Ahhh, science fiction. scifi is an excellent genre to flesh out different ideas and ideologies one holds, particularly those ideas pertaining to politics or history. Some of the most famous science fiction writers expounded on philosophy, historical change, relationships, culture, and individuality such as Issac Asimov, H.G. Wells, Robert Heinlein, O.S. Card, and Ray Bradbury, to name a few. But the one science fiction writer who’s ideas seem to bubble to prominence in most of her works is Ursula Le Guin. Le Guin is probably one of the most famous and least well known American science fiction writers of the modern era. Her book, The Left Hand of Darkness, was recently featured on PBS as one of the 200 best American novels according to The American Scholar.
The Dispossessed is apart of Le Guin’s so-called Hainish Cycle (which includes The Left Hand of Darkness). The book centers around a prominent physicist who is devoted to working on certain mathematical problems about communication using the real-world equivalent of quantum physics with some philosophical concepts thrown in for good measure. The physicist (Shevek) lives on a desert moon (Annares) which orbits the Earth-like Urras. Annares is “run” as an anarcho-syndicalist society with some influence from Zen Buddhism, while Urras is a much larger planet divided between warring states much like Earth was during the Cold War. While the background of Le Guin’s story and parallels to real world philosophies and ideas are interesting to discuss, I want to focus here on what I think she does best with this story.
Although Le Guin’s lucid detail of different cultures and societies permeate this novel, they are not hard to discover or evaluate. What makes this book most interesting is the contrasts she makes between the two fictional planets and the sociological depth she takes in discussing the several different societies. Le Guin manages to make us sympathetic to the main character while not making him appear as a hero, nor making his society appear Olympian in nature. She takes a realistic approach of hashing out the different cultures and sociological differences between the two societies that Shevek encounters (the anarcho-syndicalist society of Annarres and the capitalist country of A-Io on the planet Urras). Le Guin makes it interesting by constantly shifting perspective between Shevek’s younger self on Annarres and his older self on Urras, which makes the contrast that much more prevalent. As Shevek struggles with his mathematics and physics (don’t worry, it doesn’t go into too much detail with these concepts) he has to contend with the growing bureaucracy that begins to appear on Annarres and fights to reconcile his philosophy with that of an impersonal bureaucracy. At the same time as his older self, he has to experience for the first time the reality of the destructiveness of capitalist society and how sexist and impersonal it can be. Le Guin brings in many philosophical concepts but presents them in an easy to understand way through Shevek, and as he is exposed to culture shock, he starts to realize that all is not as it seems on Urras. Le Guin brings us to experience the society of A-Io as that of an innocent and newcomer, and we share in Shevek’s growing cynicism of that society as we slowly uncover it’s serious and devastating consequences.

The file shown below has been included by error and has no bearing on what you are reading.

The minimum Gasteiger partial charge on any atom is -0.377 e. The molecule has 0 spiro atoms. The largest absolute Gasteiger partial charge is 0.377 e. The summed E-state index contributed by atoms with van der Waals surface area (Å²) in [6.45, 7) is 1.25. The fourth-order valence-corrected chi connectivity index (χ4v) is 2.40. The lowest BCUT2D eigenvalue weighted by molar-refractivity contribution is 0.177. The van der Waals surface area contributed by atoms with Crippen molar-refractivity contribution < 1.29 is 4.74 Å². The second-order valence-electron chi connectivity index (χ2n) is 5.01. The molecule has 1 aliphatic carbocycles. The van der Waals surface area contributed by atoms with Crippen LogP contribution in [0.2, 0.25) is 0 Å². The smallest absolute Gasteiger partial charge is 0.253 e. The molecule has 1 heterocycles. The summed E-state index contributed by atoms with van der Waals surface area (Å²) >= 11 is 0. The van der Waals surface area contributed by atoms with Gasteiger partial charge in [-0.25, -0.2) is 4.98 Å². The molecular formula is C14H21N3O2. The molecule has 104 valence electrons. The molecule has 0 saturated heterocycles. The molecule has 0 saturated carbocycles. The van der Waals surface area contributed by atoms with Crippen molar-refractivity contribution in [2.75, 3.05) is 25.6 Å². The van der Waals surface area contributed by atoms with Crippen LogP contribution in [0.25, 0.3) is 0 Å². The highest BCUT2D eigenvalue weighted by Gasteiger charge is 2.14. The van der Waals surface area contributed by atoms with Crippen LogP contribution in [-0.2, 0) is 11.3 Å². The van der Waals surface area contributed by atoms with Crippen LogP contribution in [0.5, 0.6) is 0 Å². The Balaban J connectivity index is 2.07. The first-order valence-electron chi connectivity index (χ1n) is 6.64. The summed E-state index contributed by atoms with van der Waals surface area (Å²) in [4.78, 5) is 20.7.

This being the first I have read of Le Guin, I am more than excited to read more of her work. Her mastery of sociological concepts, cultural anthropology, and political philosophy makes each page very intriguing and somewhat complex. If you enjoy more action based science fiction, this book is not for you (until the last few chapters). But if you enjoy mystery, drama, political cunning, and unrecognizable cultural norms then this is the book for you. Get reading!